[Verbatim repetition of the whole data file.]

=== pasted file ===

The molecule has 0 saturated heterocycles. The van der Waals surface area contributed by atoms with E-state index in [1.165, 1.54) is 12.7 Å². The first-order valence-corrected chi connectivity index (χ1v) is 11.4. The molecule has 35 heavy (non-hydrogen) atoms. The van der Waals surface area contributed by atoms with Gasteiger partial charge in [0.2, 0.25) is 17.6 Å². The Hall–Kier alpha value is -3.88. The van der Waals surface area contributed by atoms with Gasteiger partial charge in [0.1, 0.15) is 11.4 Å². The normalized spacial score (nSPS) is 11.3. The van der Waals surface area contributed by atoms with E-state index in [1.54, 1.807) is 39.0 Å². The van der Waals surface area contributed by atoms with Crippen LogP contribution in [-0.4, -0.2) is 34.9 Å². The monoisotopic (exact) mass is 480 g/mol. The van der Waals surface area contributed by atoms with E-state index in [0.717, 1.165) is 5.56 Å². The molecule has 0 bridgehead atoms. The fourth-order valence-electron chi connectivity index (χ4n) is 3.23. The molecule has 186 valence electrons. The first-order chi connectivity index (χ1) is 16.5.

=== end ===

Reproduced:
The molecule has 0 saturated heterocycles. The van der Waals surface area contributed by atoms with E-state index in [1.165, 1.54) is 12.7 Å². The first-order valence-corrected chi connectivity index (χ1v) is 11.4. The molecule has 35 heavy (non-hydrogen) atoms. The van der Waals surface area contributed by atoms with Gasteiger partial charge in [0.2, 0.25) is 17.6 Å². The Hall–Kier alpha value is -3.88. The van der Waals surface area contributed by atoms with Gasteiger partial charge in [0.1, 0.15) is 11.4 Å². The normalized spacial score (nSPS) is 11.3. The van der Waals surface area contributed by atoms with E-state index in [1.54, 1.807) is 39.0 Å². The van der Waals surface area contributed by atoms with Crippen LogP contribution in [-0.4, -0.2) is 34.9 Å². The monoisotopic (exact) mass is 480 g/mol. The van der Waals surface area contributed by atoms with E-state index in [0.717, 1.165) is 5.56 Å². The molecule has 0 bridgehead atoms. The fourth-order valence-electron chi connectivity index (χ4n) is 3.23. The molecule has 186 valence electrons. The first-order chi connectivity index (χ1) is 16.5.